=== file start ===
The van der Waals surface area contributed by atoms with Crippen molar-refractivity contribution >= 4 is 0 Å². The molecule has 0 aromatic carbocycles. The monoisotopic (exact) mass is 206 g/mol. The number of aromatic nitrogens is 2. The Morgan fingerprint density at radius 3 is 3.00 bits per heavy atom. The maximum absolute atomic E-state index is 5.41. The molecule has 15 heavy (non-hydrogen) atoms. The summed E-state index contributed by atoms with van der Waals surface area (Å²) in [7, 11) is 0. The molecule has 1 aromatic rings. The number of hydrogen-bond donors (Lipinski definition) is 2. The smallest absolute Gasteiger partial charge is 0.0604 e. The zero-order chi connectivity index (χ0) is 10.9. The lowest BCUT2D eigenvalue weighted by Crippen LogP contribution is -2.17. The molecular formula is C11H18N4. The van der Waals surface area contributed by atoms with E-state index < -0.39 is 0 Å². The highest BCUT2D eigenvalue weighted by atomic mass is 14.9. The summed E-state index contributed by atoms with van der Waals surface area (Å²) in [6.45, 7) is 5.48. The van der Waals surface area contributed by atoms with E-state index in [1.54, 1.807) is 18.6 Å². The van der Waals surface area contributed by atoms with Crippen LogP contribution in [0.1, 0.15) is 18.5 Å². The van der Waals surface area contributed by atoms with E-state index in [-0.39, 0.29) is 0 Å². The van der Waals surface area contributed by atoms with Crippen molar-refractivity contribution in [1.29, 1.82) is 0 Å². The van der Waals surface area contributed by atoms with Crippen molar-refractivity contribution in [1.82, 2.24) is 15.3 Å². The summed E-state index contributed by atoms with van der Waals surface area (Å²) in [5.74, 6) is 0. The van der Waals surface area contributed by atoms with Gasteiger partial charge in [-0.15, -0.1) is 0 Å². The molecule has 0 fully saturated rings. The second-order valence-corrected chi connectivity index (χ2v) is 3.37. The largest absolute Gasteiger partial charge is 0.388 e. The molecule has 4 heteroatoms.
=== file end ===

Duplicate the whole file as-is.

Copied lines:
The van der Waals surface area contributed by atoms with Crippen molar-refractivity contribution >= 4 is 0 Å². The molecule has 0 aromatic carbocycles. The monoisotopic (exact) mass is 206 g/mol. The number of aromatic nitrogens is 2. The Morgan fingerprint density at radius 3 is 3.00 bits per heavy atom. The maximum absolute atomic E-state index is 5.41. The molecule has 15 heavy (non-hydrogen) atoms. The summed E-state index contributed by atoms with van der Waals surface area (Å²) in [7, 11) is 0. The molecule has 1 aromatic rings. The number of hydrogen-bond donors (Lipinski definition) is 2. The smallest absolute Gasteiger partial charge is 0.0604 e. The zero-order chi connectivity index (χ0) is 10.9. The lowest BCUT2D eigenvalue weighted by Crippen LogP contribution is -2.17. The molecular formula is C11H18N4. The van der Waals surface area contributed by atoms with E-state index < -0.39 is 0 Å². The highest BCUT2D eigenvalue weighted by atomic mass is 14.9. The summed E-state index contributed by atoms with van der Waals surface area (Å²) in [6.45, 7) is 5.48. The van der Waals surface area contributed by atoms with E-state index in [1.54, 1.807) is 18.6 Å². The van der Waals surface area contributed by atoms with Crippen LogP contribution in [0.1, 0.15) is 18.5 Å². The van der Waals surface area contributed by atoms with E-state index in [-0.39, 0.29) is 0 Å². The van der Waals surface area contributed by atoms with Crippen molar-refractivity contribution in [1.29, 1.82) is 0 Å². The van der Waals surface area contributed by atoms with Crippen molar-refractivity contribution in [1.82, 2.24) is 15.3 Å². The summed E-state index contributed by atoms with van der Waals surface area (Å²) in [5.74, 6) is 0. The van der Waals surface area contributed by atoms with Gasteiger partial charge in [-0.15, -0.1) is 0 Å². The molecule has 0 fully saturated rings. The second-order valence-corrected chi connectivity index (χ2v) is 3.37. The largest absolute Gasteiger partial charge is 0.388 e. The molecule has 4 heteroatoms.